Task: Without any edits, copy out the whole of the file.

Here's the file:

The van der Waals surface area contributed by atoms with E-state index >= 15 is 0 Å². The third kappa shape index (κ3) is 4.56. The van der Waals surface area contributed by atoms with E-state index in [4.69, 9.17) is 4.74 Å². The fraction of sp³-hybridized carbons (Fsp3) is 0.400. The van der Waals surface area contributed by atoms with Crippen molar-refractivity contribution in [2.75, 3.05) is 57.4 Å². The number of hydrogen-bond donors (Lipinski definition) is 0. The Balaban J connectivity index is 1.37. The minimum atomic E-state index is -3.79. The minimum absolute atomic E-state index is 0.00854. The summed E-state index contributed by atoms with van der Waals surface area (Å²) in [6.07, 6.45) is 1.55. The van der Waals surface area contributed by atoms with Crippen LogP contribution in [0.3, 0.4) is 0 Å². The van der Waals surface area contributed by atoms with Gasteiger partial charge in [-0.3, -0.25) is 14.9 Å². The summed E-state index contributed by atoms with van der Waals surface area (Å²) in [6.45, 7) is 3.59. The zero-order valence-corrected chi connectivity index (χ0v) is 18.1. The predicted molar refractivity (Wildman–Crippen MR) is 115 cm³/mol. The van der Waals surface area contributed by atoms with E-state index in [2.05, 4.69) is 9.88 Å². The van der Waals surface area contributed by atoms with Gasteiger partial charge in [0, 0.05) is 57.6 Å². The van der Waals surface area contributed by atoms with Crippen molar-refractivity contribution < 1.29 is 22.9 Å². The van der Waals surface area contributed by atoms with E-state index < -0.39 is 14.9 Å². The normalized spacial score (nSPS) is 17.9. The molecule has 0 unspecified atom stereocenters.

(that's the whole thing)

The van der Waals surface area contributed by atoms with E-state index >= 15 is 0 Å². The third kappa shape index (κ3) is 4.56. The van der Waals surface area contributed by atoms with E-state index in [4.69, 9.17) is 4.74 Å². The fraction of sp³-hybridized carbons (Fsp3) is 0.400. The van der Waals surface area contributed by atoms with Crippen molar-refractivity contribution in [2.75, 3.05) is 57.4 Å². The number of hydrogen-bond donors (Lipinski definition) is 0. The Balaban J connectivity index is 1.37. The minimum atomic E-state index is -3.79. The minimum absolute atomic E-state index is 0.00854. The summed E-state index contributed by atoms with van der Waals surface area (Å²) in [6.07, 6.45) is 1.55. The van der Waals surface area contributed by atoms with Crippen LogP contribution in [0.3, 0.4) is 0 Å². The van der Waals surface area contributed by atoms with Gasteiger partial charge in [-0.3, -0.25) is 14.9 Å². The summed E-state index contributed by atoms with van der Waals surface area (Å²) in [6.45, 7) is 3.59. The zero-order valence-corrected chi connectivity index (χ0v) is 18.1. The predicted molar refractivity (Wildman–Crippen MR) is 115 cm³/mol. The van der Waals surface area contributed by atoms with E-state index in [2.05, 4.69) is 9.88 Å². The van der Waals surface area contributed by atoms with Gasteiger partial charge in [0, 0.05) is 57.6 Å². The van der Waals surface area contributed by atoms with Crippen molar-refractivity contribution < 1.29 is 22.9 Å². The van der Waals surface area contributed by atoms with E-state index < -0.39 is 14.9 Å². The normalized spacial score (nSPS) is 17.9. The molecule has 0 unspecified atom stereocenters.